Taliban sees US Afghanistan exit as 'a victory' says Koofi
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Afghan MP Fawzia Koofi explained the Taliban have seen the UK and US withdrawal as “a victory” as their forces continue to rampage across Afghanistan and the capital, Kabul. Ms Koofi was asked whether Afghanistan should simply be left alone to deal with its own problems to which she replied the Afghanistan Government’s desires have always been at the forefront of discussions so, in a way, they always have been in control. But she added negotiations with the Taliban only needed one more year to resolve with the support of the US to come to some mutual agreement but the withdrawal has meant the group has capitalised on the power vacuum in the region.
In 2019, the Trump administration negotiated with the Taliban without the Afghanistan Government present in order to broke some form of ceasefire in exchange for Taliban prisoners.
The talks eventually led to further negotiations the following year where US forces would leave Afghanistan in May 2021 as long as the Taliban did not harbour extremist groups like Al-Qaeda.
These talks were again held without Afghan representatives present and the agreement was signed in Doha in February 2020.
At the time, former President Donald Trump said: “I really believe the Taliban wants to do something to show we’re not all wasting time.
“If bad things happen, we’ll go back with a force like no-one’s ever seen.”
But Ms Koofi said agreements between the Taliban and government were still ongoing, adding the Taliban now see the withdrawal as a “victory” as they are able to move in and take control across the country.
She told Channel 4 News: “The world came to Afghanistan not based on the invitation of our partners.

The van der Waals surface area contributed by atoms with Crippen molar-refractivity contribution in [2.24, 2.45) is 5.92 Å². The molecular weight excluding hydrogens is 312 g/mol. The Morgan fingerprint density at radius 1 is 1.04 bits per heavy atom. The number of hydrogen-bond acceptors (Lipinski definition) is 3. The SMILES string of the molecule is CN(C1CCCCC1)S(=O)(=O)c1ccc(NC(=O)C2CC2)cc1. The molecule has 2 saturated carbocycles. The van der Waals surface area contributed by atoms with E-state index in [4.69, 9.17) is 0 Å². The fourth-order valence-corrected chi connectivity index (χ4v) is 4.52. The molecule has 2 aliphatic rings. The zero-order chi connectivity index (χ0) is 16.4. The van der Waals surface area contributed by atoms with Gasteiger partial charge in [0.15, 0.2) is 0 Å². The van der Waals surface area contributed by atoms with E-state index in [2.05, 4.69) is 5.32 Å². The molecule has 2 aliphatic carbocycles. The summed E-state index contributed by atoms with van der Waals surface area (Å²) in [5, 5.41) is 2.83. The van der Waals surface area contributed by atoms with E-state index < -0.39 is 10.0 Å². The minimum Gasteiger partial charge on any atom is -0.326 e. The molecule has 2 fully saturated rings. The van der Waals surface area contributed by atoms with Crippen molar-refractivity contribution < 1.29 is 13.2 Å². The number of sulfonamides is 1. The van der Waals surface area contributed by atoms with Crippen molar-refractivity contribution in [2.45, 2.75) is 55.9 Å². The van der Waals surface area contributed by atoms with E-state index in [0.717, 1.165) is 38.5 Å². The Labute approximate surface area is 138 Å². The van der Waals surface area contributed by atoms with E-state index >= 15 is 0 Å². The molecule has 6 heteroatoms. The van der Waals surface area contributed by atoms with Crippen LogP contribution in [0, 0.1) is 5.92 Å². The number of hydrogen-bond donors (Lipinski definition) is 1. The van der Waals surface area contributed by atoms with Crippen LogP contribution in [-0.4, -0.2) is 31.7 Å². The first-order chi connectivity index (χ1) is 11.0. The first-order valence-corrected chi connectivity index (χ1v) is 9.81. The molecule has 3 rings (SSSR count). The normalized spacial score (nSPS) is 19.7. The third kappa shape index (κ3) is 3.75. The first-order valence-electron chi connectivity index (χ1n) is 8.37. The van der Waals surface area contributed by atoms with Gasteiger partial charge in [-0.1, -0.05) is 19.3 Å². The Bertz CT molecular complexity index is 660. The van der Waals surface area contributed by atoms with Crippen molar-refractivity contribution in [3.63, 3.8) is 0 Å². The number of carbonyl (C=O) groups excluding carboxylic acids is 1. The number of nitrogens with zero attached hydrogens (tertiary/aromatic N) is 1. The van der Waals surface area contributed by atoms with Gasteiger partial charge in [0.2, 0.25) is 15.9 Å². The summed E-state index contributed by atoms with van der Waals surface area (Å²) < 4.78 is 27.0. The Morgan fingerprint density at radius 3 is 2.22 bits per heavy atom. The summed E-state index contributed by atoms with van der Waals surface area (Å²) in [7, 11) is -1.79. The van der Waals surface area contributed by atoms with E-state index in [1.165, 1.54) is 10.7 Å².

“They came to Afghanistan because their own security was at risk in 2001.
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“We’re very grateful for what you did, the strategic partnership, but remember our plans were in the forefront of everything, protecting democracy, fighting the military extremism.
“Now the world decided to leave Afghanistan, President Biden announced that he will leave unconditionally same as the other allies including the UK.
“Without knowing that if they could extend their stay for one year or less than a year, we could reach a political agreement because we were in the middle of a negotiation.
“Both sides were trying to come to some sort of agreement when the Taliban heard that the US is withdrawing without any condition and this is something Taliban have been fighting for.
“They thought that [they secured] a bit of a victory, they don’t see the need for a political settlement.”
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President Biden reviewed the old agreement with the Taliban and pushed the May date back to September 11.
The White House confirmed in April that the withdrawal of troops had begun with all US personnel to be removed by September 11.
Earlier this year, there were around 3,000 troops based in Afghanistan with several special operatives working in the area.
However, a Taliban chief told Good Morning America earlier this year there would be “consequences” if the original May date was deviated from.”
At its peak, the US had 100,000 troops in Afghanistan in 2011 which has now dropped to roughly 2,500.
Around 450 British soldiers lost their lives in Afghanistan and several hundred still remain there to train local Afghan militias.
The withdrawal decision was originally organised by Donald Trump.
However, the date for withdrawal was initially set for May 1 and Mr Biden has now pushed it to September 11 – marking 20 years since the attack on the World Trade Centre.
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